Research led by University College London in the UK suggests that artificial muscles grown from human stem cells could be the future for treating muscle diseases.

The study found that 3D artificial muscles can be generated from both the healthy and diseased stem cells of patients with different types of muscular dystrophies.

The artificial muscles can accurately model severe genetic muscle diseases. This allows for the testing of different types of therapies on human cells that have the same characteristics as the individual patient, which could lead to more personalised treatment options.

UCL’s Dr Francesco Saverio Tedesco said: “Our work shows that we can make patient-specific mini-muscles in the lab and those artificial muscles show distinctive features of some forms of severe muscle diseases.

“Notably, the stem cell technology utilised to produce those muscle allows us to generate a virtually unlimited number of muscles in the lab and to have them combined with other cell types of the same patients which are very difficult to obtain otherwise, such as motor neurons.”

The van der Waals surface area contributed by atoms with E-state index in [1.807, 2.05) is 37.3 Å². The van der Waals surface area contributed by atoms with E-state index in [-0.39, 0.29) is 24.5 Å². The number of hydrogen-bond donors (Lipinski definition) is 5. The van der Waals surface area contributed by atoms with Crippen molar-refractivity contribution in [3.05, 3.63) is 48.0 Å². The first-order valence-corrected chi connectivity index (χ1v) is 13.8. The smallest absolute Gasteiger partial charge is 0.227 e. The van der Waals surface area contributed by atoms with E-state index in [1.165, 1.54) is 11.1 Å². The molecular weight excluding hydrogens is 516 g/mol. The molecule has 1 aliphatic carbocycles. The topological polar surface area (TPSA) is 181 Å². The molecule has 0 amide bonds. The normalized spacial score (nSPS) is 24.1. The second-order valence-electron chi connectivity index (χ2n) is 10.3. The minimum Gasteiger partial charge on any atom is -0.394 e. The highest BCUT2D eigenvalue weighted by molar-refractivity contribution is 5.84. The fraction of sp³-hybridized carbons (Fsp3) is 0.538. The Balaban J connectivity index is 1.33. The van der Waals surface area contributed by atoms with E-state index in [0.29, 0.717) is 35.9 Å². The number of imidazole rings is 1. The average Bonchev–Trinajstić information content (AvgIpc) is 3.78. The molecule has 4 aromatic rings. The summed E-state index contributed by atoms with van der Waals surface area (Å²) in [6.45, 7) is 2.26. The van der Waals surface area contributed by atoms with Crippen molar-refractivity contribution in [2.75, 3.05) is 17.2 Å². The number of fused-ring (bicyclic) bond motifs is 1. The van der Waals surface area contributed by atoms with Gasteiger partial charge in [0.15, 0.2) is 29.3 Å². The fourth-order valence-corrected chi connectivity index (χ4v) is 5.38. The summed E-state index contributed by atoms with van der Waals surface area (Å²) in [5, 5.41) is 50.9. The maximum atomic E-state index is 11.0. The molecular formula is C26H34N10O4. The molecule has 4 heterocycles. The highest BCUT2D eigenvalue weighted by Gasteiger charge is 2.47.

The scientists grew the artificial muscles from the cells of patients with different forms of muscular dystrophy, including Duchenne, limb-girdle, and congenital muscular dystrophies.

The skin cells were turned into human induced pluripotent stem cells. These stem cells can be grown indefinitely in a laboratory and induced to generate muscle cells and other important cells present in muscle such as blood vessel cells and motor neuron cells.

Tedesco added: “Our findings are expected to facilitate development of therapies for incurable forms of muscular dystrophy by providing a novel way to test treatments in a personalised fashion and on multiple cell types at the same time. They could also help in developing artificial muscles for tissue replacement.”